Finnish Fluffy Roll Cake without Cracking


Juhani’s mother is a good cook. She is especially good at baked sweets. The rolls that his mother made for us were so delicious that I learned this recipe from her.

I think that Finnish baking is more generous than Japanese recipes. First of all, the unit is dL. If you measure by volume, it’ s easier to vary than if you use a scale. However, most of the Finnish recipes I’ve seen use dL, so I’m sure that’s fine. By the way, mom’s recipe was somethi0ng like “4 or 5 eggs, 1 1/2 dL of flour and potato flour, and the proportions are up to you.” I’ve never been a fan of making sweets because I’m not good at being precise, but I think I can easily challenge myself with something as generous as this.

Finnish Fluffy Roll Cake without Cracking

I learned this roll cake from my partner’s mother. It is made with potato starch, which prevents from cracking and gives them a fluffy texture.
Prep Time0 mins
Cook Time30 mins
Servings1 30cm*30cm dough
  • flour (strong flour, *1) 70 g
  • potato starch 30 g
  • egg (room temperature, about 200g) 4
  • white sugar 80 g
  • white sugar 1 Tbsp
  • See recipe for filling
Silicone spatula
hand mixer
Parchment paper
  • Bring the eggs to room temperature.
  • Preheat the oven to 200°C.
  • Place a cookie sheet on a baking sheet and fold it tightly. 30cm x 30cm is a good size. If the baking sheet is too large, you can use a milk carton as a divider. (*2)
  • Measure out the flour and starch and place them in the same bowl.
Making the Dough
  • Put eggs and sugar in a bowl and whisk well with a hand mixer.
  • Mix until the mixture is white and smooth. The foam should be very fine and not shiny.
  • Sieve all the flour and starch into the whisked egg mixture.
  • Use a silicone spatula. Scoop up the mixture from the bottom and cut it lengthwise several times to avoid crushing the foam. Repeat about 5 to 10 times until you can no longer see any powdery bits.
  • Pour the mixture onto the baking sheet as evenly as possible. Use a silicone spatula to even out the thickness. Spread the dough evenly over the corners of the cookie sheet.
  • Lift the baking sheet slightly and drop it on the table to release the air. Crush any large bubbles.
  • Place in the oven and bake for 8-10 minutes until lightly browned. (*3)
  • Prepare a cookie sheet larger than the dough.
  • Sprinkle 1 tablespoon of sugar evenly over the cookie sheet, according to the size of the dough.
  • Cool the baked dough slightly (*4). Lift the dough with the cookie sheet and cover it with the prepared sugar.
  • Carefully remove the cookie sheet used for the baking from the dough.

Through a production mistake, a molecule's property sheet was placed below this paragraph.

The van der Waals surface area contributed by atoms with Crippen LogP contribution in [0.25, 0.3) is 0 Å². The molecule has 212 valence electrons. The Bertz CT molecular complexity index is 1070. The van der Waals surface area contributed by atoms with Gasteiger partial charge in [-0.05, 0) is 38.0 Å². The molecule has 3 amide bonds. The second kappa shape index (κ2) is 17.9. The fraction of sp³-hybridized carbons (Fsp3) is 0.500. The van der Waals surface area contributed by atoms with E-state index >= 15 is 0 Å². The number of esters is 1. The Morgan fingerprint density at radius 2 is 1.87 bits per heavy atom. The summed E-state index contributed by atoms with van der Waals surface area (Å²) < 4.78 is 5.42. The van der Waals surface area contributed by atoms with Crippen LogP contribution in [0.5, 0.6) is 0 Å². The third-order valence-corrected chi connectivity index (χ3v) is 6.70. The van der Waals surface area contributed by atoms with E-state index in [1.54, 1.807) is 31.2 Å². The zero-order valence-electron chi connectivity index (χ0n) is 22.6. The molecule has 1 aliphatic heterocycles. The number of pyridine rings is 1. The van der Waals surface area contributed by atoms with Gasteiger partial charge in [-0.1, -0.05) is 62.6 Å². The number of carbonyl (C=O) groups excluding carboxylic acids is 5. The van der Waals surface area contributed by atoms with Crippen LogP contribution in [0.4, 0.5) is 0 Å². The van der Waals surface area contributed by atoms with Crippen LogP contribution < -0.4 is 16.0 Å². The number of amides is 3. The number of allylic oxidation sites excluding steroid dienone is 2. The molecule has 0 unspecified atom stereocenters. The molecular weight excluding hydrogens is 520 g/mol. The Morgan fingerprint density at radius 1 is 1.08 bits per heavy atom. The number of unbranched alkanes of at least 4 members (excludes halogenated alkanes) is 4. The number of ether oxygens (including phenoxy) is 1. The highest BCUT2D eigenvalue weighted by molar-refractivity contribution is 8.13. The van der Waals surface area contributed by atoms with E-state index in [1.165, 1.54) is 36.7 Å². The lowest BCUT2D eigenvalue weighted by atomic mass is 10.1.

• If using jam, immediately spread it over the entire surface (*5).
  • If using cream, let it cool before spreading.
  • After putting fillings, roll up tightly from the front, wrap the cookie sheet tightly around the dough, and refrigerate.
  • The dough is delicious the same day, but tastes even better the next day when it is moist.
    For jam only
    • Berry jam is often used with plain dough, and apricot jam with chocolate dough.
    • For a 30cm x 30cm dough, use 150-300g of jam, and make sure to spread it all over the dough to prevent it from peeling off.
    For cream only
    • If you make the dough about 20cm long (in the direction of the roll), you can make a roll cake with thick dough that rolls all the way around.
    • Beat 200mL of cream and 2 tablespoons of sugar until stiff. For a chocolate flavor, add 2 tablespoons of cacao powder.
    • Spread the mixture on the dough so that it is thicker in the front. Top with fruit of your choice and roll up.
    For jam and cream
    • Spread a thin layer of jam all over the dough and spread cream on the front 2/3 of the dough. (*)
    Strawberry and rhubarb jam and vanilla cream
    • Mix vanilla-flavored cream cheese with 100 mL of lightly whipped cream.
    Cloudberry Jam & Lemon Cream
    • Mix lemon-flavored cream cheese with jogurttirahka; jogruttrakka can be substituted with firm yogurt or whipped cream.
    Raspberry Jam & Whipped Cream
    • Whip 200 mL of cream and 2 tablespoons of sugar until stiff.
    Almost all flours in Finland are strong flour. For more information, please click here.
    Flour Classification in Japan, Finland, USA, Europe
    The way flour is classified differs by country. Here is how flour is classified in Japan and Finland, also in Europe U.S.
    Cut out two sides of a milk carton and bend it to make a triangular tube. It is attached to the baking sheet with masking tape. Can be used repeatedly.
    Even if the thickness is sparse or the surface is not smooth due to bubbles, it will not be noticeable after this process.
    I sprinkle sugar on the cookie sheet after the dough is done baking and let the dough cool in the meantime. It usually takes about 2-3 minutes. Be careful not to place the dough on the sugar while it is too hot or the sugar will melt.
    The jam acts as an adhesive, so make sure to spread it evenly all over.
    If you try to spread the cream after the jam, it will not spread well and the jam and cream may get mixed up. Either way, it’s delicious, so don’t worry about the details.
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